According to the Ames Tribune, Iowa State head coach Matt Campbell was not expected to release any comment or statement about the incident. Foster’s status with the Iowa State program is unchanged until given further notice, although some form of internal discipline for an act like this is likely to occur in some capacity at some point in time.
Two days after adding some youth to its roster, Iowa State received some very good news regarding one of its veterans.
Late last month, it was confirmed that Kyle Kempt was attempting to gain another season of eligibility from the NCAA. A little more than three weeks later, the football program confirmed the quarterback has indeed been granted the sixth year he sought.
“We are excited that Kyle was given another year of eligibility by the NCAA,” ISU head coach Matt Campbell said in a statement. “We alerted Kyle and our recruits when we received the clearance notification on Jan. 30. Since then all of our efforts had been focused on our 2018 football team and recruiting. Kyle has established himself as a leader on our team and we are thrilled by the NCAA’s decision to allow him to remain a Cyclone in 2018.”
“I’m relieved the decision has been made and extremely excited to be back with the team in 2018,” Kempt said. “We have a lot of work to do and it is a thrill for me to be able to represent this great university for another year. I am also thankful for the NCAA for looking at my situation so thoroughly and for all of the people involved in this process. They put in a lot of hard work and I really appreciate it.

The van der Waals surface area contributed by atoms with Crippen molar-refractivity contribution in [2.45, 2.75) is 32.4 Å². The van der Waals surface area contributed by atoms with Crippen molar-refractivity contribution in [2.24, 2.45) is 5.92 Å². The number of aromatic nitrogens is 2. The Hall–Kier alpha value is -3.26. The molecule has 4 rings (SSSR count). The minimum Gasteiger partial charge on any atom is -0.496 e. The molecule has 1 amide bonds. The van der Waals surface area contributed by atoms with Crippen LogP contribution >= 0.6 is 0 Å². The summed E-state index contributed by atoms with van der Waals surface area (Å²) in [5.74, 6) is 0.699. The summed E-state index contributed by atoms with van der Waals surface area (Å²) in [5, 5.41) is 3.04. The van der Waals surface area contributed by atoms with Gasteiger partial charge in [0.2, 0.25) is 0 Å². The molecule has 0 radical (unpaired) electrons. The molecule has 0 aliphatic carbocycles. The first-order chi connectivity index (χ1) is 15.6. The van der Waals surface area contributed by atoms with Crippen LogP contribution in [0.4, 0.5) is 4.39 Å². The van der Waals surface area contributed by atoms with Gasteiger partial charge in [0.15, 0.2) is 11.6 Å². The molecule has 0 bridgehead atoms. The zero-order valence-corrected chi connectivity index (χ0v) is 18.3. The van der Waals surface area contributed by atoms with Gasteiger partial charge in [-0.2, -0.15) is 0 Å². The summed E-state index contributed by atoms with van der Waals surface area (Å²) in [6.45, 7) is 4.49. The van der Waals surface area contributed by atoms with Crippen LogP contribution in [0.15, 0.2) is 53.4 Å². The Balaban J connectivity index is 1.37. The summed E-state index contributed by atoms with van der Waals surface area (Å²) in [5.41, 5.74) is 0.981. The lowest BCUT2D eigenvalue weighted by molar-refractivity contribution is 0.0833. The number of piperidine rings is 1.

Kempt made his first career start in October against Oklahoma last season, with his 343 yards and three touchdown passes leading the Cyclones to a stunning upset of the third-ranked Sooners. All told, ISU went 5-3 in eight starts under Kempt, who was named honorable mention All-Big 12 after the regular season.
The NCAA’s decision in Kempt’s favor was based on the “run-off” rule, which grants players who were “run off” from their original programs additional eligibility. Kempt began his collegiate career at Oregon State but didn’t play at all in two seasons, with the quarterback arguing to the NCAA that he was told by OSU officials that he “wasn’t going to play there.”
Tanner Lee used the same rule, albeit under different circumstances, to gain an extra year of eligibility at Nebraska that he ultimately didn’t use.
It had been more than a month since an actual arrest had reset the “Days Without An Arrest” ticker. With the window closing on this most recent weekend, it’s time, finally, to set that ticker back to double zeroes.
According to multiple media outlets, Iowa State’s Kamilo Tongamoa was arrested early Sunday morning and charged with four misdemeanor counts in connection to a traffic incident. The specific charges the defensive lineman is facing include operating while intoxicated, striking an unattended vehicle, failure to have a valid license or permit while operating a motor vehicle and failure to prove security against liability.
No details of what led to the arrest and charges have been released.
As a result of the incident, however, the program has confirmed that Tongamoa has been indefinitely suspended from all football-related activities.
Tongamoa, a former four-star prospect, transferred to the Cyclones from the junior college level prior to the 2017 season. The rising redshirt senior played in four games for ISU last year, and is expected to play a bigger role in the Cyclones’ interior line rotation this season.